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avatar+7352 

Given   \(\vec{v}=3\vec{i}+4\vec{j}\)   and   \(\vec w=-2\vec i+7\vec j\)  ,  decompose  \(\vec v\)  into two vectors   \(\vec v_1\)   and   \(\vec v_2\)  , where   \(\vec v_1\)   is parallel to   \(\vec w\)   and   \(\vec v_2\)   is orthogonal to   \(\vec w\)   .

 

I need help understanding this...

I do know how to "get the answer" but I don't "get" the answer. smileylaugh

 Apr 25, 2018
 #1
avatar+98196 
+4

 

 

It's been awhile since I did this...so...here goes nothing

 

v = (3, 4)     w  =  (-2, 7)

 

We want to project  v onto w

 

projw v  =   [( v dot w) /( length of w)^2 ] * w  =  [ 22/ 53) * (-2, 7)  =  (-44/53, 154/53)

This  is   v1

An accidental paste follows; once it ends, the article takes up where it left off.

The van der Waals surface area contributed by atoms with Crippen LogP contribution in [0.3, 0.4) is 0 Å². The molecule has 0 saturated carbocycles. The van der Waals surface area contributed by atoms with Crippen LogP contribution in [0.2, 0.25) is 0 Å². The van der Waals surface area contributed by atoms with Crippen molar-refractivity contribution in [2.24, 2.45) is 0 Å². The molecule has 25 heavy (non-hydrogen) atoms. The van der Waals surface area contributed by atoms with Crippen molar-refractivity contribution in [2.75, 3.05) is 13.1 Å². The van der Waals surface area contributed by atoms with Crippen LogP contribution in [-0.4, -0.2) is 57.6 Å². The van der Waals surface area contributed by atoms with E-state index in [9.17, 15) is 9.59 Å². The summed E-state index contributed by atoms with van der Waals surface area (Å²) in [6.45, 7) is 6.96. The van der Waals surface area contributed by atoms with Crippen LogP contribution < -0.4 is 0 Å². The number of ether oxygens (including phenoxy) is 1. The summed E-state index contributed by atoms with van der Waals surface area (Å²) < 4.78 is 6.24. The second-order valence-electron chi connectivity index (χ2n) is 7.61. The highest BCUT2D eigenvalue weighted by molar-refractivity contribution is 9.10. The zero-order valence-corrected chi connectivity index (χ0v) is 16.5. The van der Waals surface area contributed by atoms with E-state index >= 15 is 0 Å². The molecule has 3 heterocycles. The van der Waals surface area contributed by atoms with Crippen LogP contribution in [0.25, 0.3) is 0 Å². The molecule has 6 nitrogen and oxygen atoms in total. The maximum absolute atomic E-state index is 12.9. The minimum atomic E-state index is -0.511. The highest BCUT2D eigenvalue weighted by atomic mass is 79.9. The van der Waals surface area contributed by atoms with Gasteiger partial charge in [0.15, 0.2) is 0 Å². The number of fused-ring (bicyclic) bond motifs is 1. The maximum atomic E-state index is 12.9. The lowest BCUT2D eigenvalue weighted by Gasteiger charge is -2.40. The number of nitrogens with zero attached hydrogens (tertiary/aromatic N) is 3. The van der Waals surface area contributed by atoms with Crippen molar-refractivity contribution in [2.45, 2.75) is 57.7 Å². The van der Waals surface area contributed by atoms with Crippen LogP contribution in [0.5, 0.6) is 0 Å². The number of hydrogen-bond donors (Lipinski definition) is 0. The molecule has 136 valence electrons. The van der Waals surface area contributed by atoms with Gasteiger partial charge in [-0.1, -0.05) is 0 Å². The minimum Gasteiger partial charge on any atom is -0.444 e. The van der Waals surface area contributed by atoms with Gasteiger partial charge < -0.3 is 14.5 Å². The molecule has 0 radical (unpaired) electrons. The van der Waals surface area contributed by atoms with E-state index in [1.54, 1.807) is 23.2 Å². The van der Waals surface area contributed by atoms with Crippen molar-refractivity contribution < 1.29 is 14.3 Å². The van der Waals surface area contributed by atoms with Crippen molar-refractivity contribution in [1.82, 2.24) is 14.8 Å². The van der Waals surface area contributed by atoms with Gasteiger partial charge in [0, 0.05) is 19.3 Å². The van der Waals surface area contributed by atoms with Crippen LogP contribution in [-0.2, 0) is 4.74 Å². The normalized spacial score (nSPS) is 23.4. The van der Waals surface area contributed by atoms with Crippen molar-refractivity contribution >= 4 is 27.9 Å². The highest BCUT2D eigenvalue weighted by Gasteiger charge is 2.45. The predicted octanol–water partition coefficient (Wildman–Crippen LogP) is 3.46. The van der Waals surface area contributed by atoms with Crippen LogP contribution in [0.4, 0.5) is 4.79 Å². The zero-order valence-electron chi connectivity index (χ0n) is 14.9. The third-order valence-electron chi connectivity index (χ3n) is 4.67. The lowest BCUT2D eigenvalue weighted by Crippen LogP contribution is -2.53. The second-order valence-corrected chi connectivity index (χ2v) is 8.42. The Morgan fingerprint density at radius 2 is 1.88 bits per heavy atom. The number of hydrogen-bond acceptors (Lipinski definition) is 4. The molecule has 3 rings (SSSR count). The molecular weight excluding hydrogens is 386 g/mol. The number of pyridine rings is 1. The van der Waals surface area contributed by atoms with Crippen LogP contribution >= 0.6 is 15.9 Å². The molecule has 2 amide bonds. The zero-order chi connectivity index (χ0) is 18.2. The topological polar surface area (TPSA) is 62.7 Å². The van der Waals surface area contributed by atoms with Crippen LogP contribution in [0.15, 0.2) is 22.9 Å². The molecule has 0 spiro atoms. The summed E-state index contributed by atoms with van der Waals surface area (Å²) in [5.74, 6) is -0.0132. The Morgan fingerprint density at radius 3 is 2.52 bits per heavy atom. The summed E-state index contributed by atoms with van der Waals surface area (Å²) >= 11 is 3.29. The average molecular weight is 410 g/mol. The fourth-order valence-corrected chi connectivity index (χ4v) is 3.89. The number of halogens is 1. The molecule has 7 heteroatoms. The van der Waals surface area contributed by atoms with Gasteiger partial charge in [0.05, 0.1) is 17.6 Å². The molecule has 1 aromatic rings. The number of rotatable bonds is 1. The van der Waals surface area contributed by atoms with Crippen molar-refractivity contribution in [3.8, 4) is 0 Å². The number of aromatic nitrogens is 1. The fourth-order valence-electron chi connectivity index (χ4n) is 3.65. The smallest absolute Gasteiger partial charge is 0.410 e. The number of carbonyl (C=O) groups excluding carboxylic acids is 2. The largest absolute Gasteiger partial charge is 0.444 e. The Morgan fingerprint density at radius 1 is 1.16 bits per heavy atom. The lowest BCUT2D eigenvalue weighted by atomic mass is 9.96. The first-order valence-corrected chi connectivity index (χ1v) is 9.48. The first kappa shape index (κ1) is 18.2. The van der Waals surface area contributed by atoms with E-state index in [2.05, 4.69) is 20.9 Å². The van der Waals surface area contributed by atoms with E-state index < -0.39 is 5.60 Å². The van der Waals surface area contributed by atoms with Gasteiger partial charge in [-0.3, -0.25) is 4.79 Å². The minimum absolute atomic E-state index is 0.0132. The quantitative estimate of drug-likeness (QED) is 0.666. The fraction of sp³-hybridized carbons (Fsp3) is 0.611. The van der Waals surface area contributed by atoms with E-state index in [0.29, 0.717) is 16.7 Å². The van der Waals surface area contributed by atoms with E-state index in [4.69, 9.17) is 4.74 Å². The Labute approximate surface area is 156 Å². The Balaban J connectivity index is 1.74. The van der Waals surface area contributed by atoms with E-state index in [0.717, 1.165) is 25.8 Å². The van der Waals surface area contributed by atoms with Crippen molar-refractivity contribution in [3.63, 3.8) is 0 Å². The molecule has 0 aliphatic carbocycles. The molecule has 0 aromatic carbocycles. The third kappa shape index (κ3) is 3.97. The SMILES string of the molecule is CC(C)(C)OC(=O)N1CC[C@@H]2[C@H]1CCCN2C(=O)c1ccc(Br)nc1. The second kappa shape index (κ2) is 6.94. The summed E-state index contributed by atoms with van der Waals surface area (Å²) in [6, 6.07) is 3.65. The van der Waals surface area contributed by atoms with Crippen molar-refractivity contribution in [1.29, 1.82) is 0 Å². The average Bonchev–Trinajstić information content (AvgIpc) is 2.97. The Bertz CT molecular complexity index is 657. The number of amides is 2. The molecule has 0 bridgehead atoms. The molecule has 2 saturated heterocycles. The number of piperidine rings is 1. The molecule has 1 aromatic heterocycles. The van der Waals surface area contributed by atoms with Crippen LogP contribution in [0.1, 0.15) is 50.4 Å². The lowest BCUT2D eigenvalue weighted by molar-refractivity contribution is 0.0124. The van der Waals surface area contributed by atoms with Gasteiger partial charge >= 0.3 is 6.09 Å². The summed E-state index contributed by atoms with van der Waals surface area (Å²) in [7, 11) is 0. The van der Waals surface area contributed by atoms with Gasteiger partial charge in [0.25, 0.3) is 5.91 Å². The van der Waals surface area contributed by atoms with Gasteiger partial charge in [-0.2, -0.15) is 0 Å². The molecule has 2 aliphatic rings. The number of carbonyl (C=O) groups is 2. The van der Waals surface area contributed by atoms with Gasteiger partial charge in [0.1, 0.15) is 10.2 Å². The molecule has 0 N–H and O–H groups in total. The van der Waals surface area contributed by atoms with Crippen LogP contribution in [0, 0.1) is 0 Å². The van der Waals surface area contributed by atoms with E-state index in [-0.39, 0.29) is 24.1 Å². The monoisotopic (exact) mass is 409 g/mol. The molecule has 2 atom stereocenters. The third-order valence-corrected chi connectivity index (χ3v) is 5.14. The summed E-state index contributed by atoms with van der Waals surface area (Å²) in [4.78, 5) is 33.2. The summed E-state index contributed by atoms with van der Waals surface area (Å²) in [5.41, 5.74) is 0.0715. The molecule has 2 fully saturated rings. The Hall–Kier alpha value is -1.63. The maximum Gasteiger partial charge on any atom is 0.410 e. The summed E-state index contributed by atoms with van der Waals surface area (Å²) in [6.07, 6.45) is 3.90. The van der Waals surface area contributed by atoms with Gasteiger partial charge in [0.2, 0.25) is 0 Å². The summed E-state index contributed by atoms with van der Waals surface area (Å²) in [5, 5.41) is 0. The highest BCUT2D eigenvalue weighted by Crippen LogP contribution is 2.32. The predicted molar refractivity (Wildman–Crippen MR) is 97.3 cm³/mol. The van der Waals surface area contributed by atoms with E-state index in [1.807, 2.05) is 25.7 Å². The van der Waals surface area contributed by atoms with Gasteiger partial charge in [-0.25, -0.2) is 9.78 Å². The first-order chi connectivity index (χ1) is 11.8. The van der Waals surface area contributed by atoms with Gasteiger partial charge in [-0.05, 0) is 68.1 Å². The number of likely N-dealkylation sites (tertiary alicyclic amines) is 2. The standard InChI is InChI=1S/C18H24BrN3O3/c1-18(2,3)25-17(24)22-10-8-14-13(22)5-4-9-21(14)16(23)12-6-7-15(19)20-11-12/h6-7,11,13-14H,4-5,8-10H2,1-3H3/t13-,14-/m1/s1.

To  find v2   we have    [ v - v1] =  (3, 4) - (-44/53, 154/53)  =  (203/53, 58/33)

 

Here's a pic :

 

 

The "why" of this always gave me some trouble, too. If I can remember what my  Calc teacher said, if we shine a beam onto v from the "top" of the diagram perpendicular to v2, it will "project" a perfect "shadow" of v onto v2. Likewise....if we shine a beam from the "right" of the diagram onto v such that the beam is perpedicular to v1, it will "project" a perfect "shadow" of v onto v1.

 

Sorry, hectictar.....that's about as good of an explanation as I can supply......!!!!

 

I think this is used in Physics to break up components of work  (as well as some other applications, too...)

 

cool cool cool

 Apr 25, 2018
 #2
avatar+7352 
+2

Oh okay thank you for that explanation. The picture does help.

 

HMMM I have been thinking about it for awhile now and I think I am starting to get it!!

 Apr 26, 2018

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